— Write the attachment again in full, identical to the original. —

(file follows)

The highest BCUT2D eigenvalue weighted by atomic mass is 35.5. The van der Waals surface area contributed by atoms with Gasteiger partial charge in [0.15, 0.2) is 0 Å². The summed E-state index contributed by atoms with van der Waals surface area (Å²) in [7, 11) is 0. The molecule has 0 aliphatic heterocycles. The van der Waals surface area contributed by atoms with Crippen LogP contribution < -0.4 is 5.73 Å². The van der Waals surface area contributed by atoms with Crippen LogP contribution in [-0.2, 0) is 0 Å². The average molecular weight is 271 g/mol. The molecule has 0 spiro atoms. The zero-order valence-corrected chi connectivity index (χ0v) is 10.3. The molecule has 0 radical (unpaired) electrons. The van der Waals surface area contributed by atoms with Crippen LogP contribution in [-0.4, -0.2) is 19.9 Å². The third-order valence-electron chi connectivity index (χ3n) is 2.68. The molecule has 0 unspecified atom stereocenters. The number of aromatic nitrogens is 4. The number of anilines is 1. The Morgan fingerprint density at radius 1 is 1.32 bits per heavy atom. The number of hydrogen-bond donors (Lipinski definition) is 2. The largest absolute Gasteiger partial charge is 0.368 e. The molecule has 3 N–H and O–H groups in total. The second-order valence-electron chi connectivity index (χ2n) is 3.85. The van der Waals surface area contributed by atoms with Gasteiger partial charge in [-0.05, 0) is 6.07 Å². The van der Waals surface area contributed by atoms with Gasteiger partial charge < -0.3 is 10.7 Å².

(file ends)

The highest BCUT2D eigenvalue weighted by atomic mass is 35.5. The van der Waals surface area contributed by atoms with Gasteiger partial charge in [0.15, 0.2) is 0 Å². The summed E-state index contributed by atoms with van der Waals surface area (Å²) in [7, 11) is 0. The molecule has 0 aliphatic heterocycles. The van der Waals surface area contributed by atoms with Crippen LogP contribution < -0.4 is 5.73 Å². The van der Waals surface area contributed by atoms with Crippen LogP contribution in [-0.2, 0) is 0 Å². The average molecular weight is 271 g/mol. The molecule has 0 spiro atoms. The zero-order valence-corrected chi connectivity index (χ0v) is 10.3. The molecule has 0 radical (unpaired) electrons. The van der Waals surface area contributed by atoms with Crippen LogP contribution in [-0.4, -0.2) is 19.9 Å². The third-order valence-electron chi connectivity index (χ3n) is 2.68. The molecule has 0 unspecified atom stereocenters. The number of aromatic nitrogens is 4. The number of anilines is 1. The Morgan fingerprint density at radius 1 is 1.32 bits per heavy atom. The number of hydrogen-bond donors (Lipinski definition) is 2. The largest absolute Gasteiger partial charge is 0.368 e. The molecule has 3 N–H and O–H groups in total. The second-order valence-electron chi connectivity index (χ2n) is 3.85. The van der Waals surface area contributed by atoms with Gasteiger partial charge in [-0.05, 0) is 6.07 Å². The van der Waals surface area contributed by atoms with Gasteiger partial charge < -0.3 is 10.7 Å².